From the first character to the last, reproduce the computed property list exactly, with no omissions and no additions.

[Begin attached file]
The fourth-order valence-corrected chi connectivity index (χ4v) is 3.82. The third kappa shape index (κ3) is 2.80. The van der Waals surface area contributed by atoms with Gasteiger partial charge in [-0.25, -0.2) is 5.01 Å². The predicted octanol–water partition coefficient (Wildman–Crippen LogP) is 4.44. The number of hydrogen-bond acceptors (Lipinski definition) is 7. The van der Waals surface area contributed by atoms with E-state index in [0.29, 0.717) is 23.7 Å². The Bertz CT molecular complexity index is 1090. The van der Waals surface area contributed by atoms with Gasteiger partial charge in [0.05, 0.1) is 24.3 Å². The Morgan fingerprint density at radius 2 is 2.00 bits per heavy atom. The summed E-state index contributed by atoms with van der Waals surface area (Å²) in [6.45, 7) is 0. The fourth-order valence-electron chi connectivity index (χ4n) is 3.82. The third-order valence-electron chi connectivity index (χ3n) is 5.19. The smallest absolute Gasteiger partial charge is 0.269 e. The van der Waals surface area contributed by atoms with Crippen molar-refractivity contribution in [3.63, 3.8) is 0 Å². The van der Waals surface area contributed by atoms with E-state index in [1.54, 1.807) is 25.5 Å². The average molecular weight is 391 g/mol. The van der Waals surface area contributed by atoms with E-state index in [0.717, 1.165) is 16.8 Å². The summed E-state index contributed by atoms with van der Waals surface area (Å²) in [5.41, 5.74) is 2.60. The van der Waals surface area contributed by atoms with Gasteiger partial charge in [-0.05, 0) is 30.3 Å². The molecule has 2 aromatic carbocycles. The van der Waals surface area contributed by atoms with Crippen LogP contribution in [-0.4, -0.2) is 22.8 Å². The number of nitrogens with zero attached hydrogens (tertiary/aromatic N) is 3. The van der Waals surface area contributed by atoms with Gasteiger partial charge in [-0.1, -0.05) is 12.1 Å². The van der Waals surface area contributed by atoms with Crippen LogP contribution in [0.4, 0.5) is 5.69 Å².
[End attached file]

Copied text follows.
The fourth-order valence-corrected chi connectivity index (χ4v) is 3.82. The third kappa shape index (κ3) is 2.80. The van der Waals surface area contributed by atoms with Gasteiger partial charge in [-0.25, -0.2) is 5.01 Å². The predicted octanol–water partition coefficient (Wildman–Crippen LogP) is 4.44. The number of hydrogen-bond acceptors (Lipinski definition) is 7. The van der Waals surface area contributed by atoms with E-state index in [0.29, 0.717) is 23.7 Å². The Bertz CT molecular complexity index is 1090. The van der Waals surface area contributed by atoms with Gasteiger partial charge in [0.05, 0.1) is 24.3 Å². The Morgan fingerprint density at radius 2 is 2.00 bits per heavy atom. The summed E-state index contributed by atoms with van der Waals surface area (Å²) in [6.45, 7) is 0. The fourth-order valence-electron chi connectivity index (χ4n) is 3.82. The third-order valence-electron chi connectivity index (χ3n) is 5.19. The smallest absolute Gasteiger partial charge is 0.269 e. The van der Waals surface area contributed by atoms with Crippen molar-refractivity contribution in [3.63, 3.8) is 0 Å². The van der Waals surface area contributed by atoms with E-state index in [1.54, 1.807) is 25.5 Å². The average molecular weight is 391 g/mol. The van der Waals surface area contributed by atoms with E-state index in [0.717, 1.165) is 16.8 Å². The summed E-state index contributed by atoms with van der Waals surface area (Å²) in [5.41, 5.74) is 2.60. The van der Waals surface area contributed by atoms with Gasteiger partial charge in [-0.05, 0) is 30.3 Å². The molecule has 2 aromatic carbocycles. The van der Waals surface area contributed by atoms with Crippen LogP contribution in [-0.4, -0.2) is 22.8 Å². The number of nitrogens with zero attached hydrogens (tertiary/aromatic N) is 3. The van der Waals surface area contributed by atoms with Gasteiger partial charge in [-0.1, -0.05) is 12.1 Å². The van der Waals surface area contributed by atoms with Crippen LogP contribution in [0.4, 0.5) is 5.69 Å².